On the Road to Price No. 2 - North Horn Formation
June 24, 2010
Photographer: Kurt Allen Fisher
Summary Author: Kurt Allen Fisher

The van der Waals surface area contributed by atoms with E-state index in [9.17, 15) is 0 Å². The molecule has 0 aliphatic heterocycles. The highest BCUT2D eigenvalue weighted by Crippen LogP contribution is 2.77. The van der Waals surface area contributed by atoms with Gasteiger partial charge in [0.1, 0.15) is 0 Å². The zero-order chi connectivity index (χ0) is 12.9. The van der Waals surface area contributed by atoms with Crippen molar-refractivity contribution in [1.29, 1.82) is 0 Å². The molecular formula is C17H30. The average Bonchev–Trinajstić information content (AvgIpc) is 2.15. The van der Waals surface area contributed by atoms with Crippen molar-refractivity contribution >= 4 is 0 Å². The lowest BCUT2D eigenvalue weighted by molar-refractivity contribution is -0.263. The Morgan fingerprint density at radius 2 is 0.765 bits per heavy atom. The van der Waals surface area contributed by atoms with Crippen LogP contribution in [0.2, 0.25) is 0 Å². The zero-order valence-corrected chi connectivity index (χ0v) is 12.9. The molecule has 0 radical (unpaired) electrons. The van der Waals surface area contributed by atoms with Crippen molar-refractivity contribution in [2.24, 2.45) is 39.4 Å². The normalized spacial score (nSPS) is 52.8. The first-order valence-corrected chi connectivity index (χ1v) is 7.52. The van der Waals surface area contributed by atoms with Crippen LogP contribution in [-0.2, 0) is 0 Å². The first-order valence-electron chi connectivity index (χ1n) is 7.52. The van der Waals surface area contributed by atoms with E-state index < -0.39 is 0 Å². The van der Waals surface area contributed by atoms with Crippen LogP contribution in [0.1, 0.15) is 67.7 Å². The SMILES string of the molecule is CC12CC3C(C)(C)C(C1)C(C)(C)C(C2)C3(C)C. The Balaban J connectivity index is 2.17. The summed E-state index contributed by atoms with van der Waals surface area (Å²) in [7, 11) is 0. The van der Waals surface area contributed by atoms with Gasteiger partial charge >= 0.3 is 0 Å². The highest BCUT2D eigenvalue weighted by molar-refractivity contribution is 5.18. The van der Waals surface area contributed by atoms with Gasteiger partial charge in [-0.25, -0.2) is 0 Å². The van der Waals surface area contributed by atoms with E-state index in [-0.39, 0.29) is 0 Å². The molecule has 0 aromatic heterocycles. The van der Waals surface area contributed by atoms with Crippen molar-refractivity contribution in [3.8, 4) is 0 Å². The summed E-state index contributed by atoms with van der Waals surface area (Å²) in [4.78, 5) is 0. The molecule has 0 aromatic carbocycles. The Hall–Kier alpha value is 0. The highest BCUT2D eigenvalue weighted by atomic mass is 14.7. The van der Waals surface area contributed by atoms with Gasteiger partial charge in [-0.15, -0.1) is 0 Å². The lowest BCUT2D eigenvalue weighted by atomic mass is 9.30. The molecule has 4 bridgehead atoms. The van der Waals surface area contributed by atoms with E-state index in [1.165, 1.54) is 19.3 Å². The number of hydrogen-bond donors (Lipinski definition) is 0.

On US Highway 6 in Utah, driving towards Price City at the county line between Wasatch and Carbon counties, a roadcut exposes the North Horn Formation. This formation consists of Paleocene Epoch siltstones laid down between 58 to 66 million years ago as the ancient Sevier Mountains rose in western Utah and forced an invading sea to retreat to the east. The deposition of this formation straddled the late Cretaceous and early Cenozoic periods and contains some of the last dinosaur fossils. In the 1930s, the North Horn formation yielded one of the two known North American fossil specimens of Torosaurus (Torosaurus utahensis). Torosaurus is a member of the Ceratopsidae family and appears similar to its well-known cousin - Triceratops. The North Horn Formation also yielded fossilized teeth of Tyrannosaurus Rex. In 2009, the Utah Museum of Natural History and the University of Utah Geology and Geophysics Department conducted further excavations here. The College of Eastern Utah Prehistoric Museum, in Price, about 20 mi (32 km) further south on Highway 6, is a showcase for fossils from lower formations laid down during the Jurassic Period.